Are you suffering from the midwinter doldrums? Too much wet? Too much snow? Not yet, you say. Well, hang in there; it’ll happen, and when it does let me recommend a fix: The Great Alaska Beer & Barley Wine Festival in Anchorage. It is probably America’s friendliest beer festival. Next year’s extravaganza (the 10th annual) is set for Friday and Saturday, January 16-17, 2005. Right in the middle of winter!
Why stay home in soggy Oregon, hurricane-smitten Florida, or soggy, snowy Chicago when you can visit Anchorage—and drink good beer.
One might ask, “Why the heck would anyone go to a place like that in the middle of winter?” I would answer, “Why not? Where’s your sense of adventure?”
And it is an adventure. Is there a better time to see Alaska, our largest and most interesting state? What is Alaska famous for? Cold, of course; so if you want to visit, it should certainly be in midwinter.
No Snow Job
Anchorage is THE city in that great state, a place where 42 percent (265,000) of all Alaskans (635,000) live. It is also home to four of Alaska’s 10 breweries and brewpubs. Why stay home in sodden Oregon, hurricane-smitten Florida, or soggy, snowy Chicago when you can visit Anchorage, nestled at the foot of the beautiful Chugach Mountains. There you can ENJOY the cold with access to nearly half of the people who live in that state. In Anchorage (350 miles from the Arctic Circle) when it snows, the streets are cleaned instantly, as are the sidewalks.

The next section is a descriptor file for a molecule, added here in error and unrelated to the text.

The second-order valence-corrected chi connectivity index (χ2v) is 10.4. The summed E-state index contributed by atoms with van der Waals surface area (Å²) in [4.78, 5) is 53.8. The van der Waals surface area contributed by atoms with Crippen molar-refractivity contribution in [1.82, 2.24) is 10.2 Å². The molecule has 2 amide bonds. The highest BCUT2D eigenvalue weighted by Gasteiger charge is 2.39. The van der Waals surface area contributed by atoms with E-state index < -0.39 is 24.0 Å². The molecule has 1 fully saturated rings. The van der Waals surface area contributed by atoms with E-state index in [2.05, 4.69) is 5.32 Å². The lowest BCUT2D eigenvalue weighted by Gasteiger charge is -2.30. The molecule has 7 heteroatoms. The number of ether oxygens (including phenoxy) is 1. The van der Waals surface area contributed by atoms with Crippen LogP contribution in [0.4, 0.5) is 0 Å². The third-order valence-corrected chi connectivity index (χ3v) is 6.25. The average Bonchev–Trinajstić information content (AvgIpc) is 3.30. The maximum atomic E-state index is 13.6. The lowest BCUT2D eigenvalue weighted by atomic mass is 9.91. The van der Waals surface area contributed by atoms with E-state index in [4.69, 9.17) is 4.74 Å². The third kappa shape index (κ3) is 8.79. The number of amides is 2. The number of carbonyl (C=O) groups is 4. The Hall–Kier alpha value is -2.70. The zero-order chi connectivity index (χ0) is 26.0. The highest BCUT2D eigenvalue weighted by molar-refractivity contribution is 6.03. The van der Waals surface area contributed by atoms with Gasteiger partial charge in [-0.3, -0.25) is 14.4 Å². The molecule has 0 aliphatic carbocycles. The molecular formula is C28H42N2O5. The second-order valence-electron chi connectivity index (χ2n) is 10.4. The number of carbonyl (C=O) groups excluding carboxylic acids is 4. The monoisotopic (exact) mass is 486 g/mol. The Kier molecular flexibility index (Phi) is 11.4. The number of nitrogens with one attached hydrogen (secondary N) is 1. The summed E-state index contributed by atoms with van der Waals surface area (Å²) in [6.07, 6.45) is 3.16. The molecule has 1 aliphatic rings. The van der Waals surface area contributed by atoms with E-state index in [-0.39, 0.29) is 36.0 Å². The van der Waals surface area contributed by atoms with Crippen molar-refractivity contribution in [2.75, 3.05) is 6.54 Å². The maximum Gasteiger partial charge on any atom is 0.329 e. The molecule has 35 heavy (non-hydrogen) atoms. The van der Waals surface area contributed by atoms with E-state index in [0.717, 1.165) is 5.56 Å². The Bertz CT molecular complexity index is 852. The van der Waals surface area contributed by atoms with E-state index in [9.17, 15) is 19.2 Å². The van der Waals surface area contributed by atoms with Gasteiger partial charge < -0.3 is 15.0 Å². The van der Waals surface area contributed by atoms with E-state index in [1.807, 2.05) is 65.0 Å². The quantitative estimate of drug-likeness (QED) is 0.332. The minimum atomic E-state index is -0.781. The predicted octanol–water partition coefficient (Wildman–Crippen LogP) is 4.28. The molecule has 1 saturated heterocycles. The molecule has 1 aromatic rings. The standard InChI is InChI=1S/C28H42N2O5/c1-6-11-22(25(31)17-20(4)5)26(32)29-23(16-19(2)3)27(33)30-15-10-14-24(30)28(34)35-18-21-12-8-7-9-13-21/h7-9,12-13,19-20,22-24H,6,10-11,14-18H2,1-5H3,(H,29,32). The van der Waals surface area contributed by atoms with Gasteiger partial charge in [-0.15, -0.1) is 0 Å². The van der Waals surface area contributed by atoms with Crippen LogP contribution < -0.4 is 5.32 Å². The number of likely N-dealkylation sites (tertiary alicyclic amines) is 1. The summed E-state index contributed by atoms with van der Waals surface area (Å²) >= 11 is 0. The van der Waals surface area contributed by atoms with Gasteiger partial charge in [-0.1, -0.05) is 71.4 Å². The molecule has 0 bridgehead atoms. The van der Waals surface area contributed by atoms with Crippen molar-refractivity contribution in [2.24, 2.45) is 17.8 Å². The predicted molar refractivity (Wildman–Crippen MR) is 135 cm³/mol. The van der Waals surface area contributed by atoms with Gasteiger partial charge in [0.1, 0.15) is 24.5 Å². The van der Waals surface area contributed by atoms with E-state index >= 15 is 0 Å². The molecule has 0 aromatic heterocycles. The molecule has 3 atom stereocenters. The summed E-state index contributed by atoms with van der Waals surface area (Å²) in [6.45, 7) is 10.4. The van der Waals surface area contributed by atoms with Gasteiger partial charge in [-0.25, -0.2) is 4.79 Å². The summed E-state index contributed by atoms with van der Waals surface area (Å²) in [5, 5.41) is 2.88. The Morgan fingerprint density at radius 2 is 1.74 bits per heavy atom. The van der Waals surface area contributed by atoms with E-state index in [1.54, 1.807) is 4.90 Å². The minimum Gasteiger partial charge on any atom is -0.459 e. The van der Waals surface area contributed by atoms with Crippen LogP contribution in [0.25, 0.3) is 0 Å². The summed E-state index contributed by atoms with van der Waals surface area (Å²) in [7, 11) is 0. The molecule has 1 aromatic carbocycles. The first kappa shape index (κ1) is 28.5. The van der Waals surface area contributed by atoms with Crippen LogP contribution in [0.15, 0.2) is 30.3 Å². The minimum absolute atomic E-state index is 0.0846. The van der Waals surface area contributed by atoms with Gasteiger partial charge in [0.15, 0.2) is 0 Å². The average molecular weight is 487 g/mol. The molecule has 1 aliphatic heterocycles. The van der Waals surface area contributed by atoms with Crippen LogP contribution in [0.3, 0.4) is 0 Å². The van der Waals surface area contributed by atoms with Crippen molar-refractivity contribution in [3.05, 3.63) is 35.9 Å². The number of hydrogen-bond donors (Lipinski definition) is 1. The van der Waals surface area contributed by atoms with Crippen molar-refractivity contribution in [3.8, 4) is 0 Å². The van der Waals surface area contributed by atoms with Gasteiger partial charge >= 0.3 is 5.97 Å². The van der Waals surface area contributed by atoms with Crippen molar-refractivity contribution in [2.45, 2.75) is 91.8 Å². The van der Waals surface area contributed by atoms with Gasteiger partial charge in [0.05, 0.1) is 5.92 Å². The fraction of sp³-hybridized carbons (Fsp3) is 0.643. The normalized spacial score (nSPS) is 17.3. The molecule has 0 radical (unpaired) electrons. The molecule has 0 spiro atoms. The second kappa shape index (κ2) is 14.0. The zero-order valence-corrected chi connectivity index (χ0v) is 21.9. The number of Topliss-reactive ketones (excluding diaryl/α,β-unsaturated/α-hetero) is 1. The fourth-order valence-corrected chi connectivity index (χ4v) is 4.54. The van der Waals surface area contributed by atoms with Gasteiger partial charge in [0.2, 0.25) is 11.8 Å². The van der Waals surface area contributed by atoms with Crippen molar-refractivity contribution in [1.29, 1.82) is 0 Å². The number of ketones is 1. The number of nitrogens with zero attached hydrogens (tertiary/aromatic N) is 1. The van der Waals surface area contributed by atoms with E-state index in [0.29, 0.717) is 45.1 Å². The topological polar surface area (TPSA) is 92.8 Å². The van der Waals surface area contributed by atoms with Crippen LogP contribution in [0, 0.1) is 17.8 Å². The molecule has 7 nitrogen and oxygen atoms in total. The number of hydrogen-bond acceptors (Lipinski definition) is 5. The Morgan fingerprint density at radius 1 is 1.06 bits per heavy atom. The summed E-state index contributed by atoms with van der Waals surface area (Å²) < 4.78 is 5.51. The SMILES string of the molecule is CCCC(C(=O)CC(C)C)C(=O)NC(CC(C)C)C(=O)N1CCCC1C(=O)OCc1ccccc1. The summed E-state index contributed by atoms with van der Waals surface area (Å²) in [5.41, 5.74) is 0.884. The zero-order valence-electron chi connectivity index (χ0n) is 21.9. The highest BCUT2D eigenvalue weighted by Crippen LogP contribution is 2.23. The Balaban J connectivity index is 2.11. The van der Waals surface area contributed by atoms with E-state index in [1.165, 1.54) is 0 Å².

The folks I met swear that it never snows during the GABBWF. I believe them. It certainly did not snow during last year’s festival, despite the 6 degrees F (14 degrees C) temperature. Not that it hadn’t already snowed, because there was about 2 feet of it lying around, but very little of it remained on the streets or sidewalks. The biggest proof of all this is the fact that no one there drives an automobile with tire chains.
Alaska is one grand state. It crosses four time zones with 3 million lakes and a fifth of the US land mass—equal to that of Texas, California and Montana combined! We got it for a bargain price (purchased from Russia in 1867, “Seward’s Folly” cost us $7.2 million, less than 2 cents an acre). It became our 49th state on January 3, 1959.
The highest mountain in North America, Mt. McKinley at 20,230 feet and 200 miles distant, was visible as we drove about town. Sunrise? About 9:36 a.m., with sunset at 4 p.m. Each day about was about 4 minutes longer than the day before! And, yes, moose actually can be found wandering the outskirts of Anchorage from time to time.